There are still some key unanswered questions about the Omicron coronavirus variant, but emerging evidence appears to hold clues to the virus' transmissibility and severity, National Institute of Allergy and Infectious Diseases Director Dr. Anthony Fauci said during a virtual White House briefing Tuesday.
"If one looks at the transmissibility, we have molecular evidence to suggest that the mutations that are seen in Omicron and in other variants would suggest that they are associated with increased infectivity. Real-world evidence is accumulating rapidly – literally on a daily basis – to allow us to determine increase in cases, possible increase in reproductive number and the rapid replacement of Delta by Omicron in certain situations," Fauci said, referring to data from South Africa.
While it's still too early to be able to determine the precise severity of disease caused by the Omicron variant, "it appears that with the cases that are seen, we are not seeing a very severe profile of disease," Fauci said, adding that a study from South Africa shows that there appears to be "an increased propensity for reinfection" with Omicron among people who were previously infected with other coronavirus variants, such as Beta and Delta.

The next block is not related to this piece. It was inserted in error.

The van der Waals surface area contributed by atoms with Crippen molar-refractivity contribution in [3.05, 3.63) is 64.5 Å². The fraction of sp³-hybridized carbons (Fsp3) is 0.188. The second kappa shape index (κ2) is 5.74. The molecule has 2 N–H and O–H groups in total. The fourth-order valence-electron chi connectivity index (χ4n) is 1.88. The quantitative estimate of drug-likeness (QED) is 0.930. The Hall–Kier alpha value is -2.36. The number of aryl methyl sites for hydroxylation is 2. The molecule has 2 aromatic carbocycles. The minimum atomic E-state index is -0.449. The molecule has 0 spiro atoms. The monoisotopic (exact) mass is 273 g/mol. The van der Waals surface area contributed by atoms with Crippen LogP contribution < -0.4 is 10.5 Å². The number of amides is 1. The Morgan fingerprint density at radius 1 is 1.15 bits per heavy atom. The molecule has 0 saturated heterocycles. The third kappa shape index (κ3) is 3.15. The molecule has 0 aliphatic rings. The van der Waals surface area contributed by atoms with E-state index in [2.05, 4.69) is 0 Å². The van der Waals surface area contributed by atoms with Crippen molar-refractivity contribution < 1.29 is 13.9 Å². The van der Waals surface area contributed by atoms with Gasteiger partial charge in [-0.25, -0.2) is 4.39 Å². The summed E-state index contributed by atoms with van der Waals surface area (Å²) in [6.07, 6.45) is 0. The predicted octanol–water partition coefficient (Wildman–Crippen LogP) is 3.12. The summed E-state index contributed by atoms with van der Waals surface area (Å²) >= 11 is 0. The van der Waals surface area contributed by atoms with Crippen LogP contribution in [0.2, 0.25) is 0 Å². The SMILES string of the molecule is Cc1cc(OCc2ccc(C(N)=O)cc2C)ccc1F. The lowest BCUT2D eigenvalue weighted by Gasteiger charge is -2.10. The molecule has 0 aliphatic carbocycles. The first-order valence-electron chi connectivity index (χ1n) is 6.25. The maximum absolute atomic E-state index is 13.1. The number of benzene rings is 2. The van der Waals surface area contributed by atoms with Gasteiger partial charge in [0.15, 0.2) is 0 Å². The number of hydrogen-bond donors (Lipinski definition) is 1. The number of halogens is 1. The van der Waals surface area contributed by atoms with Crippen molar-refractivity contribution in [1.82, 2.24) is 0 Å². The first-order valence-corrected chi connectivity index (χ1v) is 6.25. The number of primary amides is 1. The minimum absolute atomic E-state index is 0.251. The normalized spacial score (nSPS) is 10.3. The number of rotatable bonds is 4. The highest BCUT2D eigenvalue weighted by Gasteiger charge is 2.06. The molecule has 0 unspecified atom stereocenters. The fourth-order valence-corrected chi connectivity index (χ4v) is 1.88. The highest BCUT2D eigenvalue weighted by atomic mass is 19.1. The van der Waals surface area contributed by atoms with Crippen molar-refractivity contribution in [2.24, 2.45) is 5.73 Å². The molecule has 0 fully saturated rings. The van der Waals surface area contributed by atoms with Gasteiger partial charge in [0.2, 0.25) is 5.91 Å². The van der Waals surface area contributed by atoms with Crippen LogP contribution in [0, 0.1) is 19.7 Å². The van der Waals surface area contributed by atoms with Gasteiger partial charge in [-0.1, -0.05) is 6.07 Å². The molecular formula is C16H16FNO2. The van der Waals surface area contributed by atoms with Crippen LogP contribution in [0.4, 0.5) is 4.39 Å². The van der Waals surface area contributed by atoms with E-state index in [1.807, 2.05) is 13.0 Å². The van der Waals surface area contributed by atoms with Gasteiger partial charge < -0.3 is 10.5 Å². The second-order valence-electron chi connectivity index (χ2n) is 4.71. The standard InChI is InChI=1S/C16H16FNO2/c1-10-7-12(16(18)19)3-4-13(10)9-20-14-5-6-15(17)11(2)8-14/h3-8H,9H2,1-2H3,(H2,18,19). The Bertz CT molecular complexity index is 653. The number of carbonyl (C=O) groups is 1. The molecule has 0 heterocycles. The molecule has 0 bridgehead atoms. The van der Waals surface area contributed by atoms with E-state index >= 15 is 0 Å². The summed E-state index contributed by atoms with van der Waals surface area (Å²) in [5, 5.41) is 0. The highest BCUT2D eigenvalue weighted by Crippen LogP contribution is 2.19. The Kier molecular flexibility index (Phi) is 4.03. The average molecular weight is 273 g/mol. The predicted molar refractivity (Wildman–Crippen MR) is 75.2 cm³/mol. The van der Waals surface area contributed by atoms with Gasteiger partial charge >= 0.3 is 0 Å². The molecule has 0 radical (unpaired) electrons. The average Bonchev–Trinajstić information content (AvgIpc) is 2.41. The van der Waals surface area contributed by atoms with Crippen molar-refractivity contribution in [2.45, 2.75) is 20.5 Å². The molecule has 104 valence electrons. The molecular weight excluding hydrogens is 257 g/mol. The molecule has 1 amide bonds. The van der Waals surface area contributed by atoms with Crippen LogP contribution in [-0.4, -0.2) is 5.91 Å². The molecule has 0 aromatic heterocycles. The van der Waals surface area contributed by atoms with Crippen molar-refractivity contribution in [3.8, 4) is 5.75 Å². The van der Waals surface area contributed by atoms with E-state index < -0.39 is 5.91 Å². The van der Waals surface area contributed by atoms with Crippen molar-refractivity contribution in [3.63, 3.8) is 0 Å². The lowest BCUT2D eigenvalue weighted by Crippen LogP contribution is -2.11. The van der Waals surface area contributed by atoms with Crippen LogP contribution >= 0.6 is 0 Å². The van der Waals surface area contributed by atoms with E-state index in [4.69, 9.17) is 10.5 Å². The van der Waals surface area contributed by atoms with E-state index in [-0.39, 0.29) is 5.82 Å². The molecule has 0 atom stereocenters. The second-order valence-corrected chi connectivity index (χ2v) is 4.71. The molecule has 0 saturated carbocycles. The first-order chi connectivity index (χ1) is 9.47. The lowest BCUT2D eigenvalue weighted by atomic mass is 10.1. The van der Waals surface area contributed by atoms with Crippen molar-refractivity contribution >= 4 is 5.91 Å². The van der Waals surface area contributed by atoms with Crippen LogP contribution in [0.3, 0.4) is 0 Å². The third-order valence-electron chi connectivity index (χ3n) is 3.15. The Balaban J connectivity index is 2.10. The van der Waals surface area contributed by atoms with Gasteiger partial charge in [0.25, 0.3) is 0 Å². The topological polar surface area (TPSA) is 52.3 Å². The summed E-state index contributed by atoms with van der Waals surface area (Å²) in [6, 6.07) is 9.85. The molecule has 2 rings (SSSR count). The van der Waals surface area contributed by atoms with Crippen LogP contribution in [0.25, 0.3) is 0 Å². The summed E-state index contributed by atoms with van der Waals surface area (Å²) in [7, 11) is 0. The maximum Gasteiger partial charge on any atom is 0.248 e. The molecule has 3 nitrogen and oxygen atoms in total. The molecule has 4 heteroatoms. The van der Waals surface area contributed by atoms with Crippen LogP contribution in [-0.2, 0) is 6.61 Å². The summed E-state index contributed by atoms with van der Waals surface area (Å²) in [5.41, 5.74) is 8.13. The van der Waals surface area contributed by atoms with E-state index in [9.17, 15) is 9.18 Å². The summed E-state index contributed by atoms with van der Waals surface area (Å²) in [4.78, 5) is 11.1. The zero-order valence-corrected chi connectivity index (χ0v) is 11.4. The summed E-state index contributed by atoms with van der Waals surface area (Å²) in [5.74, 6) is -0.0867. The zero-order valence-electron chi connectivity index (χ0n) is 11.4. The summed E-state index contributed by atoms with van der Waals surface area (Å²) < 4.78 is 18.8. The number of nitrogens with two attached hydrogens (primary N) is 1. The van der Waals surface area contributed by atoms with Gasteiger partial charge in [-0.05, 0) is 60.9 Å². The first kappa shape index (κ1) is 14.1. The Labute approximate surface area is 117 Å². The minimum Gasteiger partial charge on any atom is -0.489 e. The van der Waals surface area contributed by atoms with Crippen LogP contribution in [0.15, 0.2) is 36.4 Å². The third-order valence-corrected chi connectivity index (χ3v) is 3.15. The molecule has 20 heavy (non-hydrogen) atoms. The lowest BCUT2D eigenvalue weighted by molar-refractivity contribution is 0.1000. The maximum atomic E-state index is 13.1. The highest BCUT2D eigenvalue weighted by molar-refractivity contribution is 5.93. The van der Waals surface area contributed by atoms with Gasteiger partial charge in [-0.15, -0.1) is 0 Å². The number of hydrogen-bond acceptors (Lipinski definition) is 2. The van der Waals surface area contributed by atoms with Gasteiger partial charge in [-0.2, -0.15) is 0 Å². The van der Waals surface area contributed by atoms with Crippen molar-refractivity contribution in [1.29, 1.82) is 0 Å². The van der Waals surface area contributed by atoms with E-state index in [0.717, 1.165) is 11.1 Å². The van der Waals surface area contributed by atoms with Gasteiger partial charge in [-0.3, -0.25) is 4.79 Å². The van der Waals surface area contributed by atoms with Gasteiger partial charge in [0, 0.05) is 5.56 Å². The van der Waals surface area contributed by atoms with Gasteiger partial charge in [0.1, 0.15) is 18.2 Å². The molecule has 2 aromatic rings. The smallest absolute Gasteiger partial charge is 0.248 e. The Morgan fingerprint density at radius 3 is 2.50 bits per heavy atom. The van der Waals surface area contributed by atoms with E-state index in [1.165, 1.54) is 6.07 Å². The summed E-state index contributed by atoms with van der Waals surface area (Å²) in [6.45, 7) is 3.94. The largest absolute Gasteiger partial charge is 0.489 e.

The world can expect to learn more about the Omicron variant in the next couple of weeks, Fauci told CNN's Betsy Klein during the briefing.
"Most of the data on the severity will likely come first from South Africa, because of the volume of cases that they have. Given severity, hospitalization and death are always lagging indicators, I would imagine it will take at least another couple of weeks before we have a good handle and then a really good handle a few weeks thereafter," Fauci said. "So, I would say we shouldn't be making any definitive conclusions, certainly not before the next couple of weeks."